Playing to "Not Lose"
One interesting observation that came up during the post-debate analysis, noted by both the panel of analysts and by moderator Wells, was that the participants were all, effectively, engaging in a manner that suggested they were trying "not to lose" the debate, as it were, more than they were trying to win it. This makes a certain degree of sense: as Wells noted (if memory serves) near the very end of the post-debate segment, it's only a few days in to an eleven-week campaign. No one needs to try to make big plays to swing the polls at this stage. Playing it safe, therefore, makes sense for most of the candidates.
The participant who came closest to engaging in a riskier "play to win" strategy was Justin Trudeau, leader of the Liberal Party of Canada. This makes sense, because of the "Big Three" parties (the Liberals, the Conservative Party of Canada, and the New Democratic Party), the Liberals are currently in the worst position in the polls. He was, it seemed to me, more willing to come out swinging in an attempt to land a haymaker or two, although it did lead to his coming across as allowing (NDP leader Thomas) Mulcair to goad him when the debate turned to Quebec separatism.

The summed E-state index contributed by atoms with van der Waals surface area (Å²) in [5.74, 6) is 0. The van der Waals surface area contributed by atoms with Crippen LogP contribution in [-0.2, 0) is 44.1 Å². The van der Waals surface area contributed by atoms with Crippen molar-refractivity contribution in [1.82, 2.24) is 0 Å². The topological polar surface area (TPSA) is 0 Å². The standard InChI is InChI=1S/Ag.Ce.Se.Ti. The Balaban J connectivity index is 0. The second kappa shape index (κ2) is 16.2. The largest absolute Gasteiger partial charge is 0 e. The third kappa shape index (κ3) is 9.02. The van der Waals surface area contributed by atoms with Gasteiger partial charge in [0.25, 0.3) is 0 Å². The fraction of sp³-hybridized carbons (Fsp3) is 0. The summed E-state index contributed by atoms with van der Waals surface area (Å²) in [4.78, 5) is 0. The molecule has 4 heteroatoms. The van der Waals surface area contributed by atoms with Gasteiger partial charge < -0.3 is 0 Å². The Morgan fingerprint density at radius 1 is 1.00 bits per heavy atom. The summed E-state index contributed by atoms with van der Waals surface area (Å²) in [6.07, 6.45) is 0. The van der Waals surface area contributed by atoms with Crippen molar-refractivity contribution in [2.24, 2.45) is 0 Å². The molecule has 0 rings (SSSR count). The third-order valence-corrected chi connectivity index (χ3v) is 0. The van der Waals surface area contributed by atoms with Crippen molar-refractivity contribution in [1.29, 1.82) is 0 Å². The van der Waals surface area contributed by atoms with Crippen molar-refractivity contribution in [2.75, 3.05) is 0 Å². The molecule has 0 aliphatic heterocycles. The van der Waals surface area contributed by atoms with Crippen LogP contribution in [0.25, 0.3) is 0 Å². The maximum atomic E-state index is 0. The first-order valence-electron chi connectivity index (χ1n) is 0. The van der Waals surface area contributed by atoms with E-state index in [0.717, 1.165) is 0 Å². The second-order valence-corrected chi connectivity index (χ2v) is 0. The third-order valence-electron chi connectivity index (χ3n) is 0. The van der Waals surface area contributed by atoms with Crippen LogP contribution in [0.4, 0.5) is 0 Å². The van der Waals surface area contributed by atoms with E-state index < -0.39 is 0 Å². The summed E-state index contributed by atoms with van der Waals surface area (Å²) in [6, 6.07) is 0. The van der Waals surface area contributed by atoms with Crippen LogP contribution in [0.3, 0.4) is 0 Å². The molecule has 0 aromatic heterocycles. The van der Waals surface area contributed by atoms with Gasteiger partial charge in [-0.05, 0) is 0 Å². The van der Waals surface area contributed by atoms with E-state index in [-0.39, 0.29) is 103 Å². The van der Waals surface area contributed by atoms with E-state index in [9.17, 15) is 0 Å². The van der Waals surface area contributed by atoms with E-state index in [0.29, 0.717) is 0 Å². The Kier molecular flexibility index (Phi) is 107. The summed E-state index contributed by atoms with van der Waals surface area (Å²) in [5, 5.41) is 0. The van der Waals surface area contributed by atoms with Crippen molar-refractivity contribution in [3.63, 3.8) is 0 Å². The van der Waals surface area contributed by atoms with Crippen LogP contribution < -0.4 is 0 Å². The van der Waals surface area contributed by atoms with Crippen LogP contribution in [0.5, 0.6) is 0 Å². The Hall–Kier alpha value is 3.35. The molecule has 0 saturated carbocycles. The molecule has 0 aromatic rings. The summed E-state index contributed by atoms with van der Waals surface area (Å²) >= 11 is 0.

Overall, though, the strategy of playing to "not lose" paid off; none of the participants came across as having been decisively beaten by any of the others.
That said, I think the panel of analysts overrated Harper's performance. While he managed to keep his composure, remain unflappable, and stick to his talking points, in my view his biggest weakness was that he stuck to his talking points after they were called into question, without mounting an effective defence.